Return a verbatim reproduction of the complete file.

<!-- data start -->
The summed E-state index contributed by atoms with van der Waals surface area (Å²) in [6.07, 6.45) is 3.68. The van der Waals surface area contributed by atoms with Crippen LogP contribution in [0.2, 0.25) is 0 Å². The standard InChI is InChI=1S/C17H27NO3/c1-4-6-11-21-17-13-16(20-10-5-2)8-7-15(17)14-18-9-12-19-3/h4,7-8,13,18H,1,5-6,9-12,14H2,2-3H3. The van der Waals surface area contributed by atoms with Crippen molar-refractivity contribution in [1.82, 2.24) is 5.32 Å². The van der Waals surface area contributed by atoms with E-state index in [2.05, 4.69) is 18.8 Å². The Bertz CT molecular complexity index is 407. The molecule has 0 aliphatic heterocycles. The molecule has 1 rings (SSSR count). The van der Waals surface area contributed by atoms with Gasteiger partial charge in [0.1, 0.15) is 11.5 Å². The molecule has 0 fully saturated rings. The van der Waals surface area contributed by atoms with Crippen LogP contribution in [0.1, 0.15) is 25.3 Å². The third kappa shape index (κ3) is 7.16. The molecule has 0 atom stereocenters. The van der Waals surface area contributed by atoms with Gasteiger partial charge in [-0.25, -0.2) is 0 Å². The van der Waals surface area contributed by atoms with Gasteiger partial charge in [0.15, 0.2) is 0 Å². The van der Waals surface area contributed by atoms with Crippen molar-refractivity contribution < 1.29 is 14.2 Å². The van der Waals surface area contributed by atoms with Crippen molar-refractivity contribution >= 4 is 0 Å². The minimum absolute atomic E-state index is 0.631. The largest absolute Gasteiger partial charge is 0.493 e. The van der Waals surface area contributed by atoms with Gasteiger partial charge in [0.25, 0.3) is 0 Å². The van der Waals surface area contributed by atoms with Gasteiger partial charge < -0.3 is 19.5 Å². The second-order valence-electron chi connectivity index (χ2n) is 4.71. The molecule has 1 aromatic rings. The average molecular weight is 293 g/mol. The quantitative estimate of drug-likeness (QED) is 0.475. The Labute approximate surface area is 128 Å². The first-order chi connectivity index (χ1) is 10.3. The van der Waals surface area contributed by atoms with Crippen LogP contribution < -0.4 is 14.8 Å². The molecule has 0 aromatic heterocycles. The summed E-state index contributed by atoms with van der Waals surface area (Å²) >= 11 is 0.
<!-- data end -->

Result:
The summed E-state index contributed by atoms with van der Waals surface area (Å²) in [6.07, 6.45) is 3.68. The van der Waals surface area contributed by atoms with Crippen LogP contribution in [0.2, 0.25) is 0 Å². The standard InChI is InChI=1S/C17H27NO3/c1-4-6-11-21-17-13-16(20-10-5-2)8-7-15(17)14-18-9-12-19-3/h4,7-8,13,18H,1,5-6,9-12,14H2,2-3H3. The van der Waals surface area contributed by atoms with Crippen molar-refractivity contribution in [1.82, 2.24) is 5.32 Å². The van der Waals surface area contributed by atoms with E-state index in [2.05, 4.69) is 18.8 Å². The Bertz CT molecular complexity index is 407. The molecule has 0 aliphatic heterocycles. The molecule has 1 rings (SSSR count). The van der Waals surface area contributed by atoms with Gasteiger partial charge in [0.1, 0.15) is 11.5 Å². The molecule has 0 fully saturated rings. The van der Waals surface area contributed by atoms with Crippen LogP contribution in [0.1, 0.15) is 25.3 Å². The third kappa shape index (κ3) is 7.16. The molecule has 0 atom stereocenters. The van der Waals surface area contributed by atoms with Gasteiger partial charge in [-0.25, -0.2) is 0 Å². The van der Waals surface area contributed by atoms with Gasteiger partial charge in [0.15, 0.2) is 0 Å². The van der Waals surface area contributed by atoms with Crippen molar-refractivity contribution < 1.29 is 14.2 Å². The van der Waals surface area contributed by atoms with Crippen molar-refractivity contribution >= 4 is 0 Å². The minimum absolute atomic E-state index is 0.631. The largest absolute Gasteiger partial charge is 0.493 e. The van der Waals surface area contributed by atoms with Gasteiger partial charge in [0.25, 0.3) is 0 Å². The van der Waals surface area contributed by atoms with Gasteiger partial charge < -0.3 is 19.5 Å². The second-order valence-electron chi connectivity index (χ2n) is 4.71. The molecule has 1 aromatic rings. The average molecular weight is 293 g/mol. The quantitative estimate of drug-likeness (QED) is 0.475. The Labute approximate surface area is 128 Å². The first-order chi connectivity index (χ1) is 10.3. The van der Waals surface area contributed by atoms with Crippen LogP contribution < -0.4 is 14.8 Å². The molecule has 0 aromatic heterocycles. The summed E-state index contributed by atoms with van der Waals surface area (Å²) >= 11 is 0.